SALT LAKE CITY — Most Utahns want the Legislature to expand Medicaid further, according to a UtahPolicy poll — the first survey on the topic since state lawmakers decided to extend Medicaid to around 16,000 of the poorest Utahns.
The poll, conducted by Dan Jones & Associates, found that 51 percent of respondents believe Medicaid should be expanded to cover all remaining low-income uninsured Utahns.
Nineteen percent said the 2016 Legislature's plan is adequate, 18 percent said Medicaid should not be expanded at all, and 12 percent said they didn't know.
Chris Karpowitz, co-director of the Center for the Study of Elections and Democracy at BYU, said the results are consistent with previous polls.
"Many Utahns favor full Medicaid expansion or at least additional expansion beyond what the Legislature has passed to this point," he said. "That's a pretty consistent result over multiple surveys."
A 2014 poll of Utah voters conducted by BYU showed that about 43 percent supported the governor's Healthy Utah expansion plan, 33 percent supported traditional Medicaid expansion, and 11 percent supported partial coverage.
Those surveys were conducted before the Legislature passed HB437, which extends Medicaid coverage to certain needy Utahns, including the homeless.
Before that, state lawmakers spent several years debating multiple Medicaid expansion proposals.
Sen. Brian Shiozawa, R-Cottonwood Heights, said the UtahPolicy poll shows that partial extension is not enough.
"I'm glad we did something, but honestly the reason they did that was to get something on the books," Shiozawa said of HB437. "We need to get this full expansion done."
Shiozawa, an emergency room physician, said Utah should have gone with a fuller expansion like Healthy Utah years ago.
"We would have been already addressing this problem and recouping the benefits of the federal money and helping these patients," he said.
But House Majority Leader Jim Dunnigan, R-Taylorsville, said the cautious approach taken by lawmakers was the right move.
He pointed to states such as New Mexico and North Dakota — where Medicaid enrollment has exceeded expectations and state officials are now trying to rein in costs — as examples of expansion gone awry.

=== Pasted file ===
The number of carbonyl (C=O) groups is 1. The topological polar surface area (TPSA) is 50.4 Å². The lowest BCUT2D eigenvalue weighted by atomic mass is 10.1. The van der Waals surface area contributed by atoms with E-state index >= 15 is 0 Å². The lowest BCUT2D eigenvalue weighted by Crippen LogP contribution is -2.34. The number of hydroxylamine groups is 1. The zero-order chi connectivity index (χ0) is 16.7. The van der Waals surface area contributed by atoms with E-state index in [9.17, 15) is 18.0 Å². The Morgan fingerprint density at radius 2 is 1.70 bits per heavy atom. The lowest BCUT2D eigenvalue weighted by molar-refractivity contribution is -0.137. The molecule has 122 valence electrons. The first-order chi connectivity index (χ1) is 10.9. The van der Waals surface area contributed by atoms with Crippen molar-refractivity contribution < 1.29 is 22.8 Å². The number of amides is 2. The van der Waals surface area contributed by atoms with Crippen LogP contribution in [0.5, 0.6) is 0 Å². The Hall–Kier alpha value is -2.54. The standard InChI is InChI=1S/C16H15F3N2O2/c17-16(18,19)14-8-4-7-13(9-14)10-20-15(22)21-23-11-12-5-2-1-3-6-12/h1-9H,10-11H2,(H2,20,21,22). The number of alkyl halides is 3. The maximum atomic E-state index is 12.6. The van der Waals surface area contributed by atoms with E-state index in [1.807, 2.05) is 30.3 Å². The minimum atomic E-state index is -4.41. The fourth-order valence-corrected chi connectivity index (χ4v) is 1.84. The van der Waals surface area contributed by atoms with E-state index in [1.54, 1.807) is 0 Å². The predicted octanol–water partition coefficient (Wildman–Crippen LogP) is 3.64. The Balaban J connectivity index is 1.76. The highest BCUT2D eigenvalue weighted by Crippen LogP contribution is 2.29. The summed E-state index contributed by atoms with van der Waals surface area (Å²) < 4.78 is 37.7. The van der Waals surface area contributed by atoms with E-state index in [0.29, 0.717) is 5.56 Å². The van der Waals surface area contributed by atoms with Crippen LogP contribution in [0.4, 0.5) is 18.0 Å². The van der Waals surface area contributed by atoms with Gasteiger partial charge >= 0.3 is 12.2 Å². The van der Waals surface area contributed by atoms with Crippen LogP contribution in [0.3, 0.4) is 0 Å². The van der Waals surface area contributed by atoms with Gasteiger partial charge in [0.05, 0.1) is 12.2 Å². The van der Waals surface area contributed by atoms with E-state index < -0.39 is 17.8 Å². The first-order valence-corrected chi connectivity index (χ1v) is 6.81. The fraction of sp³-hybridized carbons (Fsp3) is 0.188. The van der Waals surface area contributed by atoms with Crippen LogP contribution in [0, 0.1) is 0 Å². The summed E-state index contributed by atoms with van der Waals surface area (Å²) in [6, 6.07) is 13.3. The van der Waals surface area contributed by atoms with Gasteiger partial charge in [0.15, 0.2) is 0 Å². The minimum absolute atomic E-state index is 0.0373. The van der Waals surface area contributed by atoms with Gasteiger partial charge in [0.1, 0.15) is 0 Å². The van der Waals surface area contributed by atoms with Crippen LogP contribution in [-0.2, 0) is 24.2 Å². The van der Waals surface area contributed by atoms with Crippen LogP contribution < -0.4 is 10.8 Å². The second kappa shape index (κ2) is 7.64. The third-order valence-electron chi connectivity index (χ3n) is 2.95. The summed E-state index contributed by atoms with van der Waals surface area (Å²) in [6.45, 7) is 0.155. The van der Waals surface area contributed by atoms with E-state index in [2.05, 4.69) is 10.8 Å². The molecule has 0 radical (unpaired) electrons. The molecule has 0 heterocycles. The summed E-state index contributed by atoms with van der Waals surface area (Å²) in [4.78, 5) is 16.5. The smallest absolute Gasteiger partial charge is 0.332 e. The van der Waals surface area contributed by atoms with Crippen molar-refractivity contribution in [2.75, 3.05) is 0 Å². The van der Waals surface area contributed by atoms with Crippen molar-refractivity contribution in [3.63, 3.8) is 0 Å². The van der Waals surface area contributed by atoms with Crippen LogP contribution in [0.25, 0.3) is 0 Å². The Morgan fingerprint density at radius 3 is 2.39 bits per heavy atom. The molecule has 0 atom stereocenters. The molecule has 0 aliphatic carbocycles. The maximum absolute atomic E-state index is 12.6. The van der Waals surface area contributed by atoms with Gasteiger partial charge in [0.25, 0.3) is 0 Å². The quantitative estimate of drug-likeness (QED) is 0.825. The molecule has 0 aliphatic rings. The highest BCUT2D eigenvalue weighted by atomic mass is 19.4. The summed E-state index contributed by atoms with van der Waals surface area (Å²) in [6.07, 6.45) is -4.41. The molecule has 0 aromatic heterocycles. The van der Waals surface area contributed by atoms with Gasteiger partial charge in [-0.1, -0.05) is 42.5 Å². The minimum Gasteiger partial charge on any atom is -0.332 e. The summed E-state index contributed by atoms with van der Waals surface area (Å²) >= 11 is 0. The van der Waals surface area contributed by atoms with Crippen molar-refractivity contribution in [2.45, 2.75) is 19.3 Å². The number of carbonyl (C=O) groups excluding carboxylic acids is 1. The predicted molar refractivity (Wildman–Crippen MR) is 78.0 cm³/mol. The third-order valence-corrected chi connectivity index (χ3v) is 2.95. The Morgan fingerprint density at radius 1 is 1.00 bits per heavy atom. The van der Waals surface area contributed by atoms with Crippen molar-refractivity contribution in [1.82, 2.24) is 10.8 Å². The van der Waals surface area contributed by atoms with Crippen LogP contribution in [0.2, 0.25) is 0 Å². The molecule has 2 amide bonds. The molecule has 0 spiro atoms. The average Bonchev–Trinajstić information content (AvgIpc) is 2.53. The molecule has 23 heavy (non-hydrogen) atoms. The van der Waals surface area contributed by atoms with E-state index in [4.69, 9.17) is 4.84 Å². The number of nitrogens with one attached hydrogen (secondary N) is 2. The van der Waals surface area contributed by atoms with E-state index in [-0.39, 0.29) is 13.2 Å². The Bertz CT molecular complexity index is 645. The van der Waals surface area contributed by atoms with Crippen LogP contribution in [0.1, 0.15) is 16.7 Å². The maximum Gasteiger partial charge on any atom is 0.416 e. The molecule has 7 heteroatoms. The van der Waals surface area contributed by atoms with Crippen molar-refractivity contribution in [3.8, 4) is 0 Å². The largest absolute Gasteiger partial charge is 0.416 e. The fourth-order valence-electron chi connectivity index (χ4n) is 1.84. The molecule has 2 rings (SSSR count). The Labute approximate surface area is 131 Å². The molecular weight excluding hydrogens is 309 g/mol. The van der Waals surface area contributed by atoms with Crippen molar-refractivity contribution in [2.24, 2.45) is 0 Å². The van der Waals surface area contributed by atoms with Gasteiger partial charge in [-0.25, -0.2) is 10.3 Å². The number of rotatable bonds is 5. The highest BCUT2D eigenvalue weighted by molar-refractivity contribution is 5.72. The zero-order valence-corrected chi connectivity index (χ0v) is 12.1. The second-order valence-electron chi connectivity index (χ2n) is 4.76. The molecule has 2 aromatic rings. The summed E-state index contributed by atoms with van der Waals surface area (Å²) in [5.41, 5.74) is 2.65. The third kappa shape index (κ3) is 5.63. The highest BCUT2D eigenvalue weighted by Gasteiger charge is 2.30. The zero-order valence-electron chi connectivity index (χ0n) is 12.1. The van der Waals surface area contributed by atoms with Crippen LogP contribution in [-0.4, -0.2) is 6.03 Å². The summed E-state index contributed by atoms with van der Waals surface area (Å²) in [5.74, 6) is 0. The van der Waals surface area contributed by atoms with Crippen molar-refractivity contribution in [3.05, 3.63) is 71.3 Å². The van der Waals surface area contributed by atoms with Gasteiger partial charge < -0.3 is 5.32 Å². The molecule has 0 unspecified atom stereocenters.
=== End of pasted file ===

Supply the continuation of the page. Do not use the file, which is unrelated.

"I think what Utah did was a real prudent step," Dunnigan said. "We covered those most in need. It can be evaluated down the road, and people can decide if anything else should be done."
He also disputed some of the numbers cited by supporters of expansion, who say the state is forgoing some $500 million in federal matching funds by refusing to expand Medicaid.
Some $300 million to $400 million of that would be offset by the thousands of Utahns who are currently getting subsidies but would be switched to Medicaid, according to Dunnigan.
"I'm not sure people understand all of the nuances of Medicaid expansion," he said, adding that the media often reports "just the surface numbers."
The issue has divided Utah's gubernatorial candidates, who sparred at a Utah Foundation luncheon March 24 about Medicaid expansion
At the luncheon, Gov. Gary Herbert said the Legislature's partial extension plan is "incremental, but we'll be able to look at the data, build upon that and hopefully expand to more people as we're able to afford it."
Republican challenger Jonathan Johnson opposes Medicaid expansion, arguing that the mandate to buy insurance and uncertainty around costs are "not the Utah way."
Democratic candidate Mike Weinholtz, the former CEO of health care staffing company CHG Healthcare Services, called the Legislature's partial expansion plan a "death panel" because of the tens of thousands of Utahns who are left out.
"We need to expand Medicaid fully," he said. "That's what Utah values are. We take care of our people."
Democrats and Republicans are sharply divided on the issue, according to the poll.
The majority of Democrats — 87 percent — said Medicaid should be fully expanded, and 67 percent of political independents agreed.
Among Republicans, however, 34 percent said Medicaid should be expanded.
Lawmakers are likely being responsive to their "fellow partisans," Karpowitz explained.
"As long as the majority of Republicans are not in favor of further expansion, it strikes me as unlikely that further expansion will occur given our very Republican Legislature," he added.